The glycine receptor is a pentameric ligand-gated ion channel that is involved in fast inhibitory neurotransmission in the central nervous system. Zinc is an allosteric modulator of glycine receptor function, enhancing the effects of glycine at nanomolar to low-micromolar concentrations and inhibiting its effects at higher concentrations. Low-nanomolar concentrations of contaminating zinc in electrophysiological buffers are capable of synergistically enhancing receptor modulation by other compounds, such as ethanol. This suggests that, unless accounted for, previous studies of glycine receptor modulation were measuring the effects of modulator plus comodulation by zinc on receptor function. Since zinc is present in vivo at a variety of concentrations, it will influence glycine receptor modulation by other pharmacologic agents. We investigated the utility of previously described “zinc-enhancement–insensitive” α1 glycine receptor mutants D80A, D80G, and W170S to probe for interactions between zinc and other allosteric modulators at the glycine receptor. We found that only the W170S mutation conferred complete abolishment of zinc enhancement across a variety of agonist and zinc concentrations. Using α1 W170S receptors, we established that, in addition to ethanol, zinc interacts with inhalants, but not volatile anesthetics, to synergistically enhance channel function. Additionally, we determined that this interaction is abolished at higher zinc concentrations when receptor-enhancing binding sites are saturated, suggesting a mechanism by which modulators such as ethanol and inhalants are capable of increasing receptor affinity for zinc, in addition to enhancing channel function on their own.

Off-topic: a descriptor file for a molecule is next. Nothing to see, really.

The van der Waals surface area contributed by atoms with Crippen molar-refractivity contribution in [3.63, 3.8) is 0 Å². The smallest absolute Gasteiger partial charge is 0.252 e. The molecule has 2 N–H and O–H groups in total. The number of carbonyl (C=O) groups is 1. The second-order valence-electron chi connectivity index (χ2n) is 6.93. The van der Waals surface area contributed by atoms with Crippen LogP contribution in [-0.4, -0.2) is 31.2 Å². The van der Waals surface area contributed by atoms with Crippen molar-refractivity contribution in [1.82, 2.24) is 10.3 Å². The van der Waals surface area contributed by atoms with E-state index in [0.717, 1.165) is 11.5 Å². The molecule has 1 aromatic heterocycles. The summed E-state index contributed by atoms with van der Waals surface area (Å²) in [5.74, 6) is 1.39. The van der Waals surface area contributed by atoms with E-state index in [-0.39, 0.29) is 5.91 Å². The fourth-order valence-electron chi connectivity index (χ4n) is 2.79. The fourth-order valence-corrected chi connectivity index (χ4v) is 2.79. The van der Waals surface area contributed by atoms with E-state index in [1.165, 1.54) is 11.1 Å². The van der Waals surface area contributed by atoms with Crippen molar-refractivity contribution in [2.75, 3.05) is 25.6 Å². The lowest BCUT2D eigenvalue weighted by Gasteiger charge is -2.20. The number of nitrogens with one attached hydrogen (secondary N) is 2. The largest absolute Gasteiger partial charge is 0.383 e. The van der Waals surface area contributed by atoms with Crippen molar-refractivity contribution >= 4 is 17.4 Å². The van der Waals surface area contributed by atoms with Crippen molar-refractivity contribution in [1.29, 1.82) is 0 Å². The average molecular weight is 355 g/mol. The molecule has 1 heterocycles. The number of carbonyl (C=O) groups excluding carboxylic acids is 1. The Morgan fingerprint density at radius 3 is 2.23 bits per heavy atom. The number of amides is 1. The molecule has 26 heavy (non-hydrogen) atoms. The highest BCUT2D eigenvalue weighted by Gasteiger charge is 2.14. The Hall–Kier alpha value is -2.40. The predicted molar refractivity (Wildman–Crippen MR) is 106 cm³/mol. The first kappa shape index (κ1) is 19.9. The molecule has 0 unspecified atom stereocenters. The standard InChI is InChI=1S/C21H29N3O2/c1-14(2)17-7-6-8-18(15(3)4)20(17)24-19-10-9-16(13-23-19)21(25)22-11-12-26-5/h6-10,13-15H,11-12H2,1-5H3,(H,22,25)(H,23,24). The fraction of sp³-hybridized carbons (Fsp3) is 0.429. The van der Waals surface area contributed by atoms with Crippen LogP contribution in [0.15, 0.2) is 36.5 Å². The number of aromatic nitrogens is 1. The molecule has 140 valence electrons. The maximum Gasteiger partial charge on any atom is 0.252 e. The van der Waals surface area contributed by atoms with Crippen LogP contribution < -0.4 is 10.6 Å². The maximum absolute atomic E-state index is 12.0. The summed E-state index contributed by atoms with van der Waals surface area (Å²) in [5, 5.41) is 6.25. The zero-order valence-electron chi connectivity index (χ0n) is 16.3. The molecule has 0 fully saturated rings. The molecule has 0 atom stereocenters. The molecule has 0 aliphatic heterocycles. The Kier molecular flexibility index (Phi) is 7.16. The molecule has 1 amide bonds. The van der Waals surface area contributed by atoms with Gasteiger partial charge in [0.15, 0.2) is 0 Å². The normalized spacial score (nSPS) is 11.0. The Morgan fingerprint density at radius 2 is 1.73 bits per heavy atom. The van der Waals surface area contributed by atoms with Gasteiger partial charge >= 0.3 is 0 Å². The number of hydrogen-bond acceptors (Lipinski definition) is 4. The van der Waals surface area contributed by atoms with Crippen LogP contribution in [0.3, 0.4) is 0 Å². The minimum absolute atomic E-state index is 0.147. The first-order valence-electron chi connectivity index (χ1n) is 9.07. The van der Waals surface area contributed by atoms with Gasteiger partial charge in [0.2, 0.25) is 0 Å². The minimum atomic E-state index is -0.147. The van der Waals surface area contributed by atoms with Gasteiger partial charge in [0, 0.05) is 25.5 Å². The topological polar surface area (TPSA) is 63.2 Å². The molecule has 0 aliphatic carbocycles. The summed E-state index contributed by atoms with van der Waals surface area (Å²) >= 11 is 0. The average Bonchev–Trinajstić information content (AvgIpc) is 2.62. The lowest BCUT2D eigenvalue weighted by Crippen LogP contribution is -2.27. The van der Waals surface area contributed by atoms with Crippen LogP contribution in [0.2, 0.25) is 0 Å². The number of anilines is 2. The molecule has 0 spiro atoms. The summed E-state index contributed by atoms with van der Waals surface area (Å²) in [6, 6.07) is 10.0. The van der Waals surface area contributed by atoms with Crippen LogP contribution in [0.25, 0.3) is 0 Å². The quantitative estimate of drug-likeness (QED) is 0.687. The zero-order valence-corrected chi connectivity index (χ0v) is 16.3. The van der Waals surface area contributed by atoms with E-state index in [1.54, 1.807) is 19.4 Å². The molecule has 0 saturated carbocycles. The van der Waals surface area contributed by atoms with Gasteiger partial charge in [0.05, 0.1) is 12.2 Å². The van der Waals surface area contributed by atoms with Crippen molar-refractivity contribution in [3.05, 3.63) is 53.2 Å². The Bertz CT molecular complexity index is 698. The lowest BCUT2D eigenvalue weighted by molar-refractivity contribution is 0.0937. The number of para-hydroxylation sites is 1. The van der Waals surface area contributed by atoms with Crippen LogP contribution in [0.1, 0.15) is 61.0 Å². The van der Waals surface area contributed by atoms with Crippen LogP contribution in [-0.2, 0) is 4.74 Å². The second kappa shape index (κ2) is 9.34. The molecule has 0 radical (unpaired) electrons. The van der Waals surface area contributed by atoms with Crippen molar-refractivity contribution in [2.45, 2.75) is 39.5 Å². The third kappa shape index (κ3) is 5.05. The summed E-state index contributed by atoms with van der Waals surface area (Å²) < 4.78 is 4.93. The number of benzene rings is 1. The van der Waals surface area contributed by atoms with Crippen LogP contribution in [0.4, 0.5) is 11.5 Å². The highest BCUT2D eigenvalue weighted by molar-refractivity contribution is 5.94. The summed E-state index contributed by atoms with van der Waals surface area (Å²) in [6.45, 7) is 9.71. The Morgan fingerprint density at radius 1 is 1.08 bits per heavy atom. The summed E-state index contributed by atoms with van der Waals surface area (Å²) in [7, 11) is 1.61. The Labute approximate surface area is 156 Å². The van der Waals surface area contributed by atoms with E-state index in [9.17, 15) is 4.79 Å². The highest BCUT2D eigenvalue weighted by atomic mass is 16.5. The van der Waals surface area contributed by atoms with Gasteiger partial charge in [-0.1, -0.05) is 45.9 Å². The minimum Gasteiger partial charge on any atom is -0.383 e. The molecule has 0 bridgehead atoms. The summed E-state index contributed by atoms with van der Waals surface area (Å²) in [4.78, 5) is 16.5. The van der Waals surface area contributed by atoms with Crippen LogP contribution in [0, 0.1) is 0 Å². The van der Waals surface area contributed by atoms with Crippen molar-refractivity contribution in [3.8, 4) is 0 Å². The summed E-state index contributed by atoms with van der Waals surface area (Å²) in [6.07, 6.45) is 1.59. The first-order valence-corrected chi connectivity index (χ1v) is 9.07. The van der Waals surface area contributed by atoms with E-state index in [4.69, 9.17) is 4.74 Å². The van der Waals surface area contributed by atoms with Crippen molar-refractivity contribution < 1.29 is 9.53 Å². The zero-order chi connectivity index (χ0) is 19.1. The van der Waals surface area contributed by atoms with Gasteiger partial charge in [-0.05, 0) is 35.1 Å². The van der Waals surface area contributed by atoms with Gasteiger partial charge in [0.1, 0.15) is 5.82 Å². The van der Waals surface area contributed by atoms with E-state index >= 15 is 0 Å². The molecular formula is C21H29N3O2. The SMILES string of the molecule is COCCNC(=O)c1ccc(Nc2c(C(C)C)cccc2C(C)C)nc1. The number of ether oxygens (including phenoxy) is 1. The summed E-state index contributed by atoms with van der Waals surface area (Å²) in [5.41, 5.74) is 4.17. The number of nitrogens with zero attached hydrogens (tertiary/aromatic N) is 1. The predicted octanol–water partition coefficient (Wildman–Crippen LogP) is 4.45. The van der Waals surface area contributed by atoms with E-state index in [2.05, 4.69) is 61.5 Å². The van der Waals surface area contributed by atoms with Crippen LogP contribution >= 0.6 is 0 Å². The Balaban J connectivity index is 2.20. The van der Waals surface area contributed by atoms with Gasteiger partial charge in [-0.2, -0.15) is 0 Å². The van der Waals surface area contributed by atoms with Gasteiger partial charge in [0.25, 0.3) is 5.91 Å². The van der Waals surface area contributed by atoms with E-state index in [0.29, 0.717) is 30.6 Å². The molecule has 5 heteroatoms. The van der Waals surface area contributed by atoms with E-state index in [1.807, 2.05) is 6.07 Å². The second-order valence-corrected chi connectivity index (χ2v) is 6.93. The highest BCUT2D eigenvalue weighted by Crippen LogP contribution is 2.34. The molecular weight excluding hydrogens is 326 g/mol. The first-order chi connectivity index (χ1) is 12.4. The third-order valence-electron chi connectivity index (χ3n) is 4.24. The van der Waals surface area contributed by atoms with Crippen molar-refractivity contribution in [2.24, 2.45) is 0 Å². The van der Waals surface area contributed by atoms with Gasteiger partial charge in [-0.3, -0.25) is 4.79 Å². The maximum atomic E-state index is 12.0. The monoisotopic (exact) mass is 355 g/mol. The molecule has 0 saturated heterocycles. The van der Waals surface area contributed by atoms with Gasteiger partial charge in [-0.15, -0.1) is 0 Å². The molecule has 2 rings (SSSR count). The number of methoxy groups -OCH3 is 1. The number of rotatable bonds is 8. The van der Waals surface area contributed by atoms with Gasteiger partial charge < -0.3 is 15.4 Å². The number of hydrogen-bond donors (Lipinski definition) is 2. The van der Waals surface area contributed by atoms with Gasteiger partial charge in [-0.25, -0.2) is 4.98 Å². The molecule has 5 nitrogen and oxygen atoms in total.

- Received November 23, 2016.
- Accepted January 12, 2017.
This research was supported by the National Institutes of Health National Institute on Alcohol Abuse & Alcoholism [Grant 5P01AA020683].
- Copyright © 2017 by The American Society for Pharmacology and Experimental Therapeutics